Picking the perfect bag is one of life’s many decisions that are at once highly important and ultimately inconsequential. Does it have enough pockets for the 23 tubes of lip balm that you will lose in a week? Will it fit your laptop? What about that copy of the Book That Everyone Is Currently Reading? Does it have the New Yorker’s logo on the side? Will it cause you to develop scoliosis? In a truly inventive move, the French brand Jacquemus has preempted all of those questions, removing the guesswork of deducing whether its “Le petit Chiquito” bag does any of those functions by doing none of them. Released as part of its fall/winter 2019 collection, the petit Chiquito is elegant, tiny, and absolutely useless.
Of course, the microbag trend is nothing new; there is something refreshing about forcing yourself to pare down dozens of crumpled receipts and half-melted Kind bars to the absolute essentials. But that is not what the petit Chiquito is for, because the petit Chiquito looks like it can hold exactly one Tic Tac—perhaps two, if the buyer is determined. Crafted out of calf leather, the nanobag features a J in gold lettering that I had to zoom in to see. Confusingly, its strap is of normal purse-strap length and width, meaning that even if one bought the bag for the appropriately sized target—a baby, say, or an ant—the strap would be far too long for their small bodies. And it costs $258. But those in need of a gentrified pill pouch must act fast: At the time of writing, of the three colors the petit Chiquito comes in (white, pink, and a rather lovely orange), one is already sold out.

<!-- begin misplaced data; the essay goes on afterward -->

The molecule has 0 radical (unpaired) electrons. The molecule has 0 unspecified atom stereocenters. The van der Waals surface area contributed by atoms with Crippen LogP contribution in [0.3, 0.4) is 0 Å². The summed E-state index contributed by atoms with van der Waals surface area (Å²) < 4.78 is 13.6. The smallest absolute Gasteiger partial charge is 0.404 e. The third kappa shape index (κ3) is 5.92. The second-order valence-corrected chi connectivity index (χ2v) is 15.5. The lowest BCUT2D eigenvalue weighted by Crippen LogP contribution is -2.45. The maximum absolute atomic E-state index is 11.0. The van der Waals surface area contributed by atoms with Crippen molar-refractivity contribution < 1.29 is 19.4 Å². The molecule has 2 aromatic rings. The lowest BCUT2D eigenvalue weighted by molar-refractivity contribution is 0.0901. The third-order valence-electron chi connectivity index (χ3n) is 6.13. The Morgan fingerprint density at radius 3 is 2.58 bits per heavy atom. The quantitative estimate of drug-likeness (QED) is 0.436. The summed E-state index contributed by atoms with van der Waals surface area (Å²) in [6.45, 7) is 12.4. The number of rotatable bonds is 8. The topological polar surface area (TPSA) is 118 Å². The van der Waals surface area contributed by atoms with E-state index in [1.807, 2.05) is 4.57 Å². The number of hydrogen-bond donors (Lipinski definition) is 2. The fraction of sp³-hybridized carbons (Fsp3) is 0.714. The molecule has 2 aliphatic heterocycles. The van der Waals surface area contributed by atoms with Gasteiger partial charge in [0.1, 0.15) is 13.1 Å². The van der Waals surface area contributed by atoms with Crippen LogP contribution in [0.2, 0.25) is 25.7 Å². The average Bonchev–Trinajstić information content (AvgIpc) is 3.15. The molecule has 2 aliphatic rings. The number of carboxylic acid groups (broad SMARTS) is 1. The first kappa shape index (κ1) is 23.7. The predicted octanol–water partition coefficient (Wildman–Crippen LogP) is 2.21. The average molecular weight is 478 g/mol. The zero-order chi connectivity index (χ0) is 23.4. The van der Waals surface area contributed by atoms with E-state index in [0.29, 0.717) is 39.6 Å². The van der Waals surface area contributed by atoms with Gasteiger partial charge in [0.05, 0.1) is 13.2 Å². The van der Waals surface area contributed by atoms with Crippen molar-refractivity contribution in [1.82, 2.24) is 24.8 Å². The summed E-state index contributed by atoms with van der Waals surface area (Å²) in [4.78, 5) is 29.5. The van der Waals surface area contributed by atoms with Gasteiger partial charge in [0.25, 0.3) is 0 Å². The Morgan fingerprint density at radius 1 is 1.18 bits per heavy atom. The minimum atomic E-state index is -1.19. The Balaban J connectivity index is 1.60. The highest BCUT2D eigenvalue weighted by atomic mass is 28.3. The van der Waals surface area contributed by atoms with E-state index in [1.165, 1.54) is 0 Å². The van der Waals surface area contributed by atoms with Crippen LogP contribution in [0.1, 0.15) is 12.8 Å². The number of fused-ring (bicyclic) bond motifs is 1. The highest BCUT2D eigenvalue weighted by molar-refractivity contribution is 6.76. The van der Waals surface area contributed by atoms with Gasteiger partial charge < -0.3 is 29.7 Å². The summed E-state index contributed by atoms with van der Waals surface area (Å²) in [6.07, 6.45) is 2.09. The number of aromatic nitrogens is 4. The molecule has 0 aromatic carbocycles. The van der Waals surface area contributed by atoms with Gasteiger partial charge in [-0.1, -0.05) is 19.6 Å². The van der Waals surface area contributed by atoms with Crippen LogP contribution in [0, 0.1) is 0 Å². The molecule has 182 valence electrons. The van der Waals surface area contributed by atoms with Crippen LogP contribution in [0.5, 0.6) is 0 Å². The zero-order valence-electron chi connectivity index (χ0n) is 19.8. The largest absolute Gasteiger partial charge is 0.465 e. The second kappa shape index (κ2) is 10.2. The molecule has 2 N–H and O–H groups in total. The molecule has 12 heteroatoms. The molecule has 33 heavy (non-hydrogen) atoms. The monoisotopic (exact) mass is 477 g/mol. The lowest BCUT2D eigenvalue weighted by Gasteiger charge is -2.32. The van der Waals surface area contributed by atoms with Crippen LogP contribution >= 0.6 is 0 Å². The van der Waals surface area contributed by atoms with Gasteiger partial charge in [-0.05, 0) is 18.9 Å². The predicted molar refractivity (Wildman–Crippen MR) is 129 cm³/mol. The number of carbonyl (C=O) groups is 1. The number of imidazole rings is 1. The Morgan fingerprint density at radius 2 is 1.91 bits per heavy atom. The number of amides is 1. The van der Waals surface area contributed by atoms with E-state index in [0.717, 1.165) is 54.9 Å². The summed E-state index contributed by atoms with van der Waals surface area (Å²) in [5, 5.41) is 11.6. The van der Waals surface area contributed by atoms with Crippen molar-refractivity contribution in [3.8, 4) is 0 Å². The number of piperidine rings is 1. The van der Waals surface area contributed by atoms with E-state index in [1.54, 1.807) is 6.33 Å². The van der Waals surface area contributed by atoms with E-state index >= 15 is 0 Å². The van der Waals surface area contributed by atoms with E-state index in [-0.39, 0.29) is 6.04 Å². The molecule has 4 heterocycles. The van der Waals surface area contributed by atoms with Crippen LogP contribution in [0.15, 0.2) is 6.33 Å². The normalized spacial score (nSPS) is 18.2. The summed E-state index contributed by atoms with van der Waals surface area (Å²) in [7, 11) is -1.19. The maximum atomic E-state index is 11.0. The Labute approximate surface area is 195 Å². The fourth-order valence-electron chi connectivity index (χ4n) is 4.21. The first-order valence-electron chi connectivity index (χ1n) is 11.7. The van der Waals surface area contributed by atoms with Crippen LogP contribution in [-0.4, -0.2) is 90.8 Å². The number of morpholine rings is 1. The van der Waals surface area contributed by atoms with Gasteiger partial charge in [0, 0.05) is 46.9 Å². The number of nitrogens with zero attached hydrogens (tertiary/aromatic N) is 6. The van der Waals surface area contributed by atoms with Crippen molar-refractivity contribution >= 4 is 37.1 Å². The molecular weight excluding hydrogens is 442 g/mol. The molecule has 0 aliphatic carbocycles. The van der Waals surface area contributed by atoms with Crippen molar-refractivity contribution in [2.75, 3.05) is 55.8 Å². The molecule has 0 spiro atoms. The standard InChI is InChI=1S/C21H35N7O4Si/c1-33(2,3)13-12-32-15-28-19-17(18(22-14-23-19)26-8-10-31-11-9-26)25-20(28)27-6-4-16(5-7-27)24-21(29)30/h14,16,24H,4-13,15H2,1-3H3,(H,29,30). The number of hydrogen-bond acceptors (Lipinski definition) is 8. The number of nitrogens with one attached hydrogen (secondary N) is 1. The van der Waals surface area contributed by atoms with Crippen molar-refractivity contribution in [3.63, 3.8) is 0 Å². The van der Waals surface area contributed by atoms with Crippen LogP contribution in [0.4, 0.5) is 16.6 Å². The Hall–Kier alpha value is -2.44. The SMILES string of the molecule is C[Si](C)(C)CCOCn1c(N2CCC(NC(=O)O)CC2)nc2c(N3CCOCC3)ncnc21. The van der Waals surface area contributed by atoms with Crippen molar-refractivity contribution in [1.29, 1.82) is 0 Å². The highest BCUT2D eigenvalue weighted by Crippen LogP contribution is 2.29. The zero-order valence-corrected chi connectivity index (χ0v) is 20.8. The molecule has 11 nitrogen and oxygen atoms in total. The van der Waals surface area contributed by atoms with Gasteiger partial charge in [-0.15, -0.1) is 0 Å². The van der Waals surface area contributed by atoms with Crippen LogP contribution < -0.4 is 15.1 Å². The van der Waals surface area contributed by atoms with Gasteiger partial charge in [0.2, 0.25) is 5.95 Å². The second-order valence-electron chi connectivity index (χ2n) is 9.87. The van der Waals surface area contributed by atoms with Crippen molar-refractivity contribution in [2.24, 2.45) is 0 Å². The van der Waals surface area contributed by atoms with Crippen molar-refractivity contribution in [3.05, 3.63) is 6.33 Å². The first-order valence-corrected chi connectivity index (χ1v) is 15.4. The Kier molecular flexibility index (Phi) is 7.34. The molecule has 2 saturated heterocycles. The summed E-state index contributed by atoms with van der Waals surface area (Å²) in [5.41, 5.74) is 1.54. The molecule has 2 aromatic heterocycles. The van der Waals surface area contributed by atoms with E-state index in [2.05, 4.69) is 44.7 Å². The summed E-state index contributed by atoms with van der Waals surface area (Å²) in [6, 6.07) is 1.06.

The petit Chiquito is not only the microbag reductio’d ad absurdum. In a way, it’s the logical endpoint of the minimalism movement that spawned it. After all, microbags are but one of many ways you can performatively show how little stuff you need, how decluttered your life is. Like Instagramming a video of an apartment mid-KonMari, the microbag wearer demonstrates such a passionate commitment to a lack of things that she purchased a thing too small to carry any other things. But of course, the petit Chiquito fuels the same fashion waste cycle that minimalist acolytes purport to want to avoid. For many, minimalism is nothing more than an aesthetic—no more or less moral than any other trend.
Who would buy this thing? Tinkerbell after watching Tidying Up on Netflix. She would end up donating it after her wings repeatedly got tangled in the strap.